In order to graphically compare test results with mechanical ventilation under standardised conditions, the lung model was connected to a ventilator (SERVO-i, Maquet, Solna, Sweden) as in the previous study8 for a 2×2 min recording sequence with ETT 7 mm inner diameter and conventional ventilator setting (I:E ratio, 1:3; flow trigger F/5) in VCV and PCV mode.
Manual ventilation before and during scope insertion was performed twice to assess user differences (presented as median values and ranges in figure 3). The median difference between first-round and second-round manual ventilation was 1 cm H2O (0–4).
Pressures measured during open suction procedure were unchanged when repeatedly recorded with the same ETT diameter and suction vacuum settings. For bronchoscopic and catheter-based suctioning, a total of 2–4 complete recordings were performed for each permutation. As no differences were registered, the registrations were not repeated to perform statistical analysis.
The study was exempt from a requirement for ethical approval in line with the Integrated Research Application System decision tool.
During manual ventilation with a self-expanding bag connected to ETTs of 9 mm, 8 mm and 7 mm ID, PPEAK MA was reduced from 23, 22 and 24.5 cm H2O to 16, 16 and 15 cm H2O, respectively, during bronchoscopic suctioning with moderate suction level (figure 3, upper left). The reduction was more modest during closed catheter suctioning (figure 3, lower left). When maximum suction pressure was applied during bronchoscopic suctioning, PPEAK MA was reduced to 20, 17 and 11 cm H2O, respectively (figure 3, upper left).
The effects on end-expiratory pressures were more dramatic. When maximum suction pressure was used during bronchoscopic suctioning, PEEP MA fell from 5, 5.5 and 4.5 cm H2O to –2, –6 and –17 cm H2O, respectively. During closed catheter suctioning, PEEP MA fell from 5.5 cm H2O to – 4, –5 and –7 cm H2O, respectively (figure 3, left panels).
Suctioning through a disconnected ETT (open suction procedure) created negative model airway pressures throughout the duration of the procedure in all tube sizes (figure 3 and table 1). When bronchoscopic suctioning was performed, the P MA was reduced to −2, −5 and −18 cm H2O for ETT 9 mm, 8 mm and 7 mm ID, respectively, which in principle was similar to that of manual ventilation (figure 3, upper panels). For catheter suctioning, pressures were less negative with the ETT disconnected than during manual ventilation (figure 3, lower panels). For each permutation, pressure changes induced by moderate and maximum suction were significant (table 1).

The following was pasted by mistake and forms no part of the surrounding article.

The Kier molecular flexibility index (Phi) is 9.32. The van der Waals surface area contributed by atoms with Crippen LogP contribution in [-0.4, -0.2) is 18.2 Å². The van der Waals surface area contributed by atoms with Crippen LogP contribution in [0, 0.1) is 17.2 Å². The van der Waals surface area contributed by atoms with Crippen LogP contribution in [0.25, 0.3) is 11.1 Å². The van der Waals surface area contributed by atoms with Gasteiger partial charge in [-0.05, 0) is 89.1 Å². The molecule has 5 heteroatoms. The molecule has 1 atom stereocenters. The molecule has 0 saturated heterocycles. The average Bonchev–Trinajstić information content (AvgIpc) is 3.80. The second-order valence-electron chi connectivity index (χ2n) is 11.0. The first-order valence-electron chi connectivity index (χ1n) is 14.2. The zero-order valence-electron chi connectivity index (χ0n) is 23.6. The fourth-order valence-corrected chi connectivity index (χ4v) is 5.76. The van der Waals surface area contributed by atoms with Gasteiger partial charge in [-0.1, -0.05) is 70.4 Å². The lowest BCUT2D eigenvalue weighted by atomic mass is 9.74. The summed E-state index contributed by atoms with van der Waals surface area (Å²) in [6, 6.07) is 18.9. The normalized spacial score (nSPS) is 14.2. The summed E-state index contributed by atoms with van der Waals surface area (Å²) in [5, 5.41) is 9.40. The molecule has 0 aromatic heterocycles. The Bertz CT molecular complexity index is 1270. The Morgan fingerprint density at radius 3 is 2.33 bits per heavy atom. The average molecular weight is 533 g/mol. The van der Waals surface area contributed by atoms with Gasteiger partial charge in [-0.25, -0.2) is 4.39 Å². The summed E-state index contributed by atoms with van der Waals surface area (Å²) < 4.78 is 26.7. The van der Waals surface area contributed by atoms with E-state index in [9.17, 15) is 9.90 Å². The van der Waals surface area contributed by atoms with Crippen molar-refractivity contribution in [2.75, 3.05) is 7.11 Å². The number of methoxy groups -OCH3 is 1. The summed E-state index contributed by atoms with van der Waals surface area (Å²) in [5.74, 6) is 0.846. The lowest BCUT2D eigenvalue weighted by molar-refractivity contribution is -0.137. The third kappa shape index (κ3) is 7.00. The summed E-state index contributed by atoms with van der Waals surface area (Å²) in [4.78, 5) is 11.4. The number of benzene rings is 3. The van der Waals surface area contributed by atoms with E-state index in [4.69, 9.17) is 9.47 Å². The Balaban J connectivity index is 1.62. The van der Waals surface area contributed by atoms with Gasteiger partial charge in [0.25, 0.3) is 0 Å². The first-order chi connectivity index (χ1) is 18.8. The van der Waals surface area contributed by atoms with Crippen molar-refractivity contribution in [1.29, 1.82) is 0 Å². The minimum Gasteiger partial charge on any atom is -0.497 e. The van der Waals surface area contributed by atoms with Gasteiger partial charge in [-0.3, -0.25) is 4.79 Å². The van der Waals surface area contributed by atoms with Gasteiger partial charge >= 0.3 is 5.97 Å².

Performing endotracheal suctioning without disconnecting the patient from the ventilator is suggested in the American Association for Respiratory Care clinical practice guidelines.1 One reason given for this is that manual ventilation has been reported to be ineffective for providing an FiO2 of 1.0.10 In real-life situations, when suctioning or diagnostic procedures are performed through a narrow ETT lumen, physicians may respond to low Vt ventilator alarms by switching the ventilator from PCV to VCV, after which the peak pressure alarm may be activated. In our experience, this may lead physicians to change to manual bag ventilation, in an attempt to secure patient ventilation during the suction procedure.
On suction device insertion, initial peak and end-expiratory airway pressures during manual ventilation may be similar to those seen during VCV.8 Depending on the force used to squeeze the ventilation bag, pressures may also be considerably higher. As soon as suctioning is performed, however, end-expiratory pressures fall below 0 during the expiratory phase of manual ventilation, which in a clinical setting would be associated with risk of atelectasis11 and lung collapse, as described by Stenqvist and colleagues in a clinical evaluation.12 As there is no trigging of premature inspirations during manual ventilation, contrary to mechanical ventilation with high trigger sensitivity,8 these negative effects may be accentuated during manual ventilation.
The human factor also plays an important role in manual ventilation. The more rapid loss of bag volume when suction changes from moderate to maximum, for instance, may lead physicians to squeeze the ventilation bag harder, which may explain the increase in peak pressures seen in ETT 9 and 8 mm ID (figure 3, upper left panel).